Vaginal spermicides are put in the vagina before sex to help prevent pregnancy. They contain an ingredient (nonoxynol 9) that kills sperm. When sperm comes in contact with a spermicide, the sperm dies and a woman can’t become pregnant. Spermicides come as film, foam, gel, cream, or suppositories. Some types of spermicides can be hard to find in Canada. To learn more about spermicides and how to use them, go here.
A diaphragm is disc-shaped, made of latex, silicone or nylon, and has a flexible rim. It’s inserted into the vagina before you have sex. It covers the cervix and stops sperm from entering the uterus. A diaphragm is intended to be used with a gel that kills sperm (spermicidal gel). There are
no Health Canada approved spermicidal gels containing nonoxynol-9 available in Canada. People who use a diaphragm should use an acid buffering gel (e.g. Contragel®, Caya Gel ®) which forms a barrier in front of the cervix, lowers pH of vaginal fluid which slows down sperm. To learn more, go here.
The sponge is a one-size, disposable piece of polyurethane foam that’s put in the vagina to cover the opening to the uterus (cervix). The sponge is filled with nonoxynol-9, which is a chemical that kills sperm (spermicide). It helps prevent pregnancy by killing sperm and preventing sperm from entering the uterus. To learn more, go here.
Fertility Awareness-Based (FAB) Methods
Fertility Awareness-Based (FAB) methods, sometimes called natural family planning, identifies the days of the month when the egg is ready to be fertilized and becoming pregnant is most likely (fertile time). This can be used to:
- prevent pregnancy—don’t have vaginal intercourse or use another method of birth control during a woman’s fertile time
- become pregnant—have vaginal intercourse during a woman’s fertile time
To learn more, go here.
Lactation Amenorrhea Method (LAM) (used after the birth of a baby)
LAM is a way for breastfeeding to temporarily help prevent pregnancy. It must be used correctly to
work. Lactation means your body is making breastmilk and amenorrhea means you aren’t having
a monthly period. Breastfeeding hormones may stop your body from releasing eggs. You can’t get
pregnant if you don’t release an egg. LAM only works if your:
- baby is under 6 months old and
- baby is fully breastfed (baby gets no other liquid or food, not even water) or nearly-fully
breastfed (baby gets vitamins, water, or other fluids or nutrients once in a while and they do not
disrupt the frequency of feedings) and
- period has not returned. This means you have not had vaginal bleeding for 2 or more days in a row (not counting bleeding during the first 2 months after giving birth)
LAM does not work if you don’t have all 3 things above. To learn more, go here.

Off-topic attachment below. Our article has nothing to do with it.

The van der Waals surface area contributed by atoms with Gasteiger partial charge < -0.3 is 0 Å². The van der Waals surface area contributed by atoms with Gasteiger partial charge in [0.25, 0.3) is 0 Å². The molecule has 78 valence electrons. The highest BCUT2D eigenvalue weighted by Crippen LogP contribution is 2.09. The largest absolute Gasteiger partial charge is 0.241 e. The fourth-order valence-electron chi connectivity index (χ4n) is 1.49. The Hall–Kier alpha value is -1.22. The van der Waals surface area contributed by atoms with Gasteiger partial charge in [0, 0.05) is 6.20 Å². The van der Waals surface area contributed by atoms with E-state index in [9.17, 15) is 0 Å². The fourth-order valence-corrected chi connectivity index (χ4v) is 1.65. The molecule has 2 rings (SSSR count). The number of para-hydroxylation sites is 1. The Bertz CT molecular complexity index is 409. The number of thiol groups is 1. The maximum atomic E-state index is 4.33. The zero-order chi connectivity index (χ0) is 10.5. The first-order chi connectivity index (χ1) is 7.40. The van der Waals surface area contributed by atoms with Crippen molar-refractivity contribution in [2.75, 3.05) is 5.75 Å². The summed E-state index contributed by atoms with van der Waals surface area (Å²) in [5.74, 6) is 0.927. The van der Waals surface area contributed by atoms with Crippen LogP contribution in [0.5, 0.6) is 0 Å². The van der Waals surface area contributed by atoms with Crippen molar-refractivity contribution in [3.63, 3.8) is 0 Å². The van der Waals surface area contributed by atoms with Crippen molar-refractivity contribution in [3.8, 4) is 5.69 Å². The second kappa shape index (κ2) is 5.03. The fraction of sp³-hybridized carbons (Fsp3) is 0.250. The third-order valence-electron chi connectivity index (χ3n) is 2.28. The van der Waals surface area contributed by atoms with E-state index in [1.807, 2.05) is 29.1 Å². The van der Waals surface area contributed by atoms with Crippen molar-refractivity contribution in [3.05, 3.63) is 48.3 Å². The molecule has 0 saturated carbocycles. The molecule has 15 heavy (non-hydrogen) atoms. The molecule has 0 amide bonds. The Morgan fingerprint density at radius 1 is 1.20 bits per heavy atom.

Emergency Contraception (EC)
You can use emergency contraception (EC) if you aren’t sure if you’re protected from pregnancy (e.g., condom breaks, forgot birth control), or if you’ve had unprotected sex. EC doesn’t protect against STIs and HIV. It needs to be used right away, but can be used up to 5 days (120 hours) after unprotected sex. The two methods of EC are emergency contraception pills (ECPs), and the copper intrauterine device (IUD).
The two types of ECP’s are Levonorgesterol ECP (e.g. Plan B®, NorLevo®, Next Choice®, Option 2®) or Ulipristal Acetate ECP (e.g. Ella®).
The copper intrauterine device (IUD) requires a prescription and it is put in by your health care provider.
To learn more, go here.
A tubal ligation is a permanent method of birth control. Surgery is done to close the fallopian tubes (the tubes that the egg travels through). This stops the egg and sperm from meeting. If the sperm can’t reach and enter the egg, you can’t become pregnant. To learn more, go here.
A vasectomy is a permanent form of birth control. The tubes (vas deferens) that carry the sperm from the testicles into the semen are cut and sealed. This means there’s no sperm in the semen, so no sperm to reach and enter the egg. To learn more, go here.
Withdrawal (Pulling Out)
Withdrawal is used during vaginal intercourse to reduce the risk of pregnancy. Withdrawal is when the penis is pulled out of the vagina before ejaculation. Ejaculation can’t happen near the partner’s vagina. If semen is near the opening of the vagina, sperm can reach and enter the egg. To learn more, go here.
Abstinence means different things to different people. Some people make the decision not to do these types of sexual activities. Abstinence to prevent STIs or pregnancy means that you don’t:
- directly touch your partner’s genitals
- have vaginal sex (penis to vagina)
- have anal sex (penis to anus)
- have oral sex (mouth to penis or mouth to vagina)
If you choose not to have sex, it means that you don’t need to use other forms of birth control and that you’re protected from STIs and HIV. To learn more, go here.